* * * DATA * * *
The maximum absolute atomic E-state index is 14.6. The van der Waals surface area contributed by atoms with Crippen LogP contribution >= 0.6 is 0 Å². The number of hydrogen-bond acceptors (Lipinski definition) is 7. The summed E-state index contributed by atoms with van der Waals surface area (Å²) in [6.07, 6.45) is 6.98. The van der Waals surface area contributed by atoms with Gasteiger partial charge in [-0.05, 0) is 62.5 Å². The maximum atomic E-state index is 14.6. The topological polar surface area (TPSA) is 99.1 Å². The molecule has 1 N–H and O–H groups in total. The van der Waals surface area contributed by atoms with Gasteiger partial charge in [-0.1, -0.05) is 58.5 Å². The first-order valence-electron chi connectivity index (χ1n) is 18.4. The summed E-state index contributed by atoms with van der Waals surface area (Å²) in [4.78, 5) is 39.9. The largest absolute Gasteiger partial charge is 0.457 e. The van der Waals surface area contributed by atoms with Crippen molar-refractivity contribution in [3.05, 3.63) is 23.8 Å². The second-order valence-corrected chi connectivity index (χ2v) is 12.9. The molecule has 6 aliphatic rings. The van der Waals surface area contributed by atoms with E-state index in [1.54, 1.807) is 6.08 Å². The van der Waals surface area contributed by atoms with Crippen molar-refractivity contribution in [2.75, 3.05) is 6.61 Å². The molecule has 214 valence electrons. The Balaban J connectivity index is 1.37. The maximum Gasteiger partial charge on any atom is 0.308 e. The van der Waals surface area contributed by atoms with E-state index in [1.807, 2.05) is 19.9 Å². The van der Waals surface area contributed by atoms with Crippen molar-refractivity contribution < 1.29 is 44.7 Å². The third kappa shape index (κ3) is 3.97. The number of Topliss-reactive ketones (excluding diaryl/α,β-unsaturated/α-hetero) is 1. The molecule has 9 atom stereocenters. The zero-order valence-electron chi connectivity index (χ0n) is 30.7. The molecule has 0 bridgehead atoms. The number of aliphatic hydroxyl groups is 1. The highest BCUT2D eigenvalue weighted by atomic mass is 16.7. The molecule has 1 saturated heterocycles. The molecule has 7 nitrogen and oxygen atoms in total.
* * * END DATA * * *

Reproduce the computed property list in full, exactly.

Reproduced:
The maximum absolute atomic E-state index is 14.6. The van der Waals surface area contributed by atoms with Crippen LogP contribution >= 0.6 is 0 Å². The number of hydrogen-bond acceptors (Lipinski definition) is 7. The summed E-state index contributed by atoms with van der Waals surface area (Å²) in [6.07, 6.45) is 6.98. The van der Waals surface area contributed by atoms with Gasteiger partial charge in [-0.05, 0) is 62.5 Å². The maximum atomic E-state index is 14.6. The topological polar surface area (TPSA) is 99.1 Å². The molecule has 1 N–H and O–H groups in total. The van der Waals surface area contributed by atoms with Gasteiger partial charge in [-0.1, -0.05) is 58.5 Å². The first-order valence-electron chi connectivity index (χ1n) is 18.4. The summed E-state index contributed by atoms with van der Waals surface area (Å²) in [4.78, 5) is 39.9. The largest absolute Gasteiger partial charge is 0.457 e. The van der Waals surface area contributed by atoms with Crippen molar-refractivity contribution in [3.05, 3.63) is 23.8 Å². The second-order valence-corrected chi connectivity index (χ2v) is 12.9. The molecule has 6 aliphatic rings. The van der Waals surface area contributed by atoms with E-state index in [1.54, 1.807) is 6.08 Å². The van der Waals surface area contributed by atoms with Crippen molar-refractivity contribution in [2.75, 3.05) is 6.61 Å². The molecule has 214 valence electrons. The Balaban J connectivity index is 1.37. The maximum Gasteiger partial charge on any atom is 0.308 e. The van der Waals surface area contributed by atoms with E-state index in [1.807, 2.05) is 19.9 Å². The van der Waals surface area contributed by atoms with Crippen molar-refractivity contribution < 1.29 is 44.7 Å². The third kappa shape index (κ3) is 3.97. The number of Topliss-reactive ketones (excluding diaryl/α,β-unsaturated/α-hetero) is 1. The molecule has 9 atom stereocenters. The zero-order valence-electron chi connectivity index (χ0n) is 30.7. The molecule has 0 bridgehead atoms. The number of aliphatic hydroxyl groups is 1. The highest BCUT2D eigenvalue weighted by atomic mass is 16.7. The molecule has 1 saturated heterocycles. The molecule has 7 nitrogen and oxygen atoms in total.